Long before the modern lighthouse made its appearance, the use of ranges as aids to navigation had a long history  in Charlottetown Harbour.  A range is simply a line defined by two points and early sailors learned to find safe passages and avoid hazards by lining up points on the shore.  Both natural and man-made features could be and were used. Church steeples, flagpoles and prominent barns and houses provided reference points, as did prominent cliffs, rocks and trees. For example, ensuring that one kept to the east of a line formed by lining up Dockendorff’s barn on York Point with the headland below Fort Amherst meant that you were safely clear of Trout Rock, a shallow reef off Holland Cove.  Before charts were prepared captains exchanged information about these ranges to help one another and the information was later formalized in published sailing instructions. At a time when navigation buoys often drifted off location ranges were a safer method of knowing where you were.

Detail from 1843 Bayfield Chart showing Presbyterian Church range

Detail from 1843 Bayfield Chart showing Presbyterian Church range

When the first detailed charts of Charlottetown Harbour were prepared by George Wright in 1839 and Captain Bayfield in 1843 information concerning ranges was an important part of the information included on the charts.  The ranges established then are not exactly in the same location as the current ranges marked by the present range lights in Charlottetown harbour but they performed an identical function.

Take the 1846 Bayfield chart for instance:  Running into the harbour from Hillsborough Bay one was instructed to line up two white houses on May Point (now Lewis Point)  with the edge of the bluff at Brighton. That course kept you safely in the channel through the harbour entrance. When you were able to line up a red beacon on the shore near the southern end of West Street with the spire of the Presbyterian Church you should turn to follow that line until, looking behind you could see a white beacon on the shore of Canceau Point line up with Mckinnon’s House just west of Warren Cove.  That would bring you to safe anchorage off the town. A later edition of the chart suggests that lining up the flagpole of Government House with St. Dunstan’s College would be a better line, the red beacon on West Street apparently being no longer in place.

Some Charts included small sketches of what to look for as you approached the harbour. The detail below from the 1843 Chart shows the location of Dockendorff’s barn lined up with Canceau Point as seen from the harbour mouth.

Detail from 1843 Bayfield Chart

Detail from 1843 Bayfield Chart

Detail from 1980 chart showing new range lights at Brighton

Detail from 1980 chart showing new range lights at Brighton

The modern siting of the ranges and the erection of dedicated range lights began in 1889 when two structures housing lights were built in Brighton. Known as Brighton Beach Front Range (at the west end of York Lane) and Brighton Beach Rear Range slightly further north on what had been the grounds of the Asylum the initial structures were simply masts with a lantern. These rudimentary aids to navigation were soon replaced by skeleton towers and later by more familiar lighthouse towers.   The rear tower was burned in a fire in June 1933 suspected of having started in some defect in tBrighton Beach rearhe light apparatus.  Firemen were unable to save the building from the flames that also threatened nearby cottages owing to a lack of water at the site. A temporary tower (shown in a 1950s photo) marking the rear range was erected and survived until 1968 when the current concrete tower, an “apple core” design, was built.  Over the years the front tower has been slightly re-located at least twice to deal with coastal erosion and has recently undergone renovations which recognize its heritage character. Since the lamps were first installed the quality of the lights installed in to towers has been steadily improved and the Brighton Range lights can now be seen well out in Hillsborough Bay although the development of the area has meant that there are now a great many competing lights along the shores of the harbour.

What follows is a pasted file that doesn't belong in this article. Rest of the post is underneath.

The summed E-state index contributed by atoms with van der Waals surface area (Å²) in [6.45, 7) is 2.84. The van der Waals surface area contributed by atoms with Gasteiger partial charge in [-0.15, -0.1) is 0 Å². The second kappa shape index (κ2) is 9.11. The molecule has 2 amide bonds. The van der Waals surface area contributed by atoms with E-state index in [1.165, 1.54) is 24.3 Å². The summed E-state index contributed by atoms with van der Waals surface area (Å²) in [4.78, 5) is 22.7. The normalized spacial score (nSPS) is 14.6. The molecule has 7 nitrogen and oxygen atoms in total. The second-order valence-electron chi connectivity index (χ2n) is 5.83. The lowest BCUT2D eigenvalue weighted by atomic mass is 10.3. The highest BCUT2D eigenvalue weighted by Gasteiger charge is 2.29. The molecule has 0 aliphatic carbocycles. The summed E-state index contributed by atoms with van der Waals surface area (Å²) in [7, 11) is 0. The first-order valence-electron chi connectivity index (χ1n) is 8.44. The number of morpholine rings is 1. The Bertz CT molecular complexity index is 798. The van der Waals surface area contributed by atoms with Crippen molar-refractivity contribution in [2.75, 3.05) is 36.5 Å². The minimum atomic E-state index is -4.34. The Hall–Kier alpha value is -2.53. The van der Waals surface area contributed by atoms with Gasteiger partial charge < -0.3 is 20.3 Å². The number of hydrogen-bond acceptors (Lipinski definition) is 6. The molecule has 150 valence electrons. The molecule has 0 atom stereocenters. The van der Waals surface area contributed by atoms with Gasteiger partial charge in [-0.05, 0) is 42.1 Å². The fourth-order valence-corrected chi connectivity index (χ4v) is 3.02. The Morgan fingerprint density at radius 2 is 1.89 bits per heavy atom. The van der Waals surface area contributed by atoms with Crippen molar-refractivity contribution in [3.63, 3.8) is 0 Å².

Tuck postcard ca. 1913

Brighton Beach Front Range light. Raphael Tuck postcard ca. 1913.

Meanwhile, across the harbour the range at Mackinnon’s Hut was relocated from Canceaux Point to Warren Cove in 1907 with two identical buildings constructed.  Using the new locations meant that only two ranges were required rather than several when only natural features or privately owned structures established the lines of safe passage.  The new miniature lighthouse structures were quickly adopted as another attraction for cross-harbour excursions. Although when built the small buildings were located in open fields and were visible from several vantage points the growth of trees has meant that they are not easily seen unless one is directly on the line of the two lights in the towers. (Click on any image for larger display)

A century after being put in place many of the range structures are in danger of being replaced by steel towers or eliminated completely. While GPS equipment and electronic navigation have made the task easier there are few better ways to ensure a safe passage into a port than riding the ranges.